Following Tuesday's announcement that federal officials awarded Delta Air Lines and United Airlines with the first rights to launch nonstop services between the U.S. and China, American Airlines, Continental Airlines and Northwest Airlines on Wednesday all announced, they too, had received tentative approval to fly nonstop between the U.S. and China. Delta's and United's flights will launch in early 2008, while American's, Continental's and Northwest's services will come to fruition in 2009, all pending foreign government approval.
American's flights will operate between Chicago's O'Hare International Airport and Beijing, China, using a 245-seat Boeing 777 aircraft with a three-class configuration. Northwest will fly to Shanghai from Detroit, using Boeing 787 aircraft. Continental, meanwhile, also will operate flights to Shanghai from New Jersey's Newark International Airport and Cleveland Hopkins Airport, stating that it would announce further details once the route receives approval from the U.S. Department of Transportation.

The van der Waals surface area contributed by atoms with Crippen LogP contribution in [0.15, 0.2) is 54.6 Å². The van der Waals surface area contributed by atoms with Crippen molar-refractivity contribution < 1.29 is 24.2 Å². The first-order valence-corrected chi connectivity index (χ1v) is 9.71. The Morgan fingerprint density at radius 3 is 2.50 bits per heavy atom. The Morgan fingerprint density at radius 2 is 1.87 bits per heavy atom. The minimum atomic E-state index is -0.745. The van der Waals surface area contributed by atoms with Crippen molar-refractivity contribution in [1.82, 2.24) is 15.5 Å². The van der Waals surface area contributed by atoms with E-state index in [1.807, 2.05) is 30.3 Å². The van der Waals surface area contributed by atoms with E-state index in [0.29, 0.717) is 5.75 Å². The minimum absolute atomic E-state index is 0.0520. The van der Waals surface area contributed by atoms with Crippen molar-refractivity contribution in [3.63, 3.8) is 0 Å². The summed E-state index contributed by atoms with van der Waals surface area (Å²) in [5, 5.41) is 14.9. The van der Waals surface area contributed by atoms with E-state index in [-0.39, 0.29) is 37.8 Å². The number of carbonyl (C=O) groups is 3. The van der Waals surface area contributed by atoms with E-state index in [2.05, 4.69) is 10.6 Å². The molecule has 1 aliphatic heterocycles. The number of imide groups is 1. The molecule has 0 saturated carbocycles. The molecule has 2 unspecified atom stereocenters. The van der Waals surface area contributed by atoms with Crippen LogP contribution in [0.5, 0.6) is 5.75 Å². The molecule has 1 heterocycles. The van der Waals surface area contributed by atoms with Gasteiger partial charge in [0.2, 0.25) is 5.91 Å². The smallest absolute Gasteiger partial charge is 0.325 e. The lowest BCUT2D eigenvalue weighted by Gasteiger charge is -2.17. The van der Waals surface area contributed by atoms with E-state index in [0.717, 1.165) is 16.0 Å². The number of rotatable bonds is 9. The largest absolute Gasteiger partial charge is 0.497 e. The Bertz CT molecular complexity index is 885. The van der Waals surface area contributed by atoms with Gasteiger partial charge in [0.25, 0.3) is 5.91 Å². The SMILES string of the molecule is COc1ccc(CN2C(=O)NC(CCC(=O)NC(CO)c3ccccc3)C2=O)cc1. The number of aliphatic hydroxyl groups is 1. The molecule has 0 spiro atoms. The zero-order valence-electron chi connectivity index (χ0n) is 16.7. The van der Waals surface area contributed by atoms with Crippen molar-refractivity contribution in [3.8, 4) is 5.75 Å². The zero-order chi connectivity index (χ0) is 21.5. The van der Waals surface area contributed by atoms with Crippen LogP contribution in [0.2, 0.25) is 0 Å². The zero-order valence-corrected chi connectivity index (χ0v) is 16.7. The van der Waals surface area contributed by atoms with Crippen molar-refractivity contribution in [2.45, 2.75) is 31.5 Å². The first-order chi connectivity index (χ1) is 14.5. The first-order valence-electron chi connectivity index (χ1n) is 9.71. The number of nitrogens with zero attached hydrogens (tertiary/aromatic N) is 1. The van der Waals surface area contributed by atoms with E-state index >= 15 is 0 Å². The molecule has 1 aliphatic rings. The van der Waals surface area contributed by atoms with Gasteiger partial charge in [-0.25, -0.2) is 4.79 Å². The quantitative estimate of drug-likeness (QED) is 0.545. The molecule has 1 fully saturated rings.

Delta will operate service between its Atlanta hub and Shanghai, China, the first time the carrier will fly to China. The airline will fly the new Atlanta-Shanghai route using Boeing 777 aircraft that would offer Delta's revamped BusinessElite class.
United's route rights are between San Francisco and Guangzhou, bringing United's amount of daily nonstop flights to China to six. Services begin in the spring of 2008 and also will be operated using Boeing 777 aircraft that offer all three classes of service.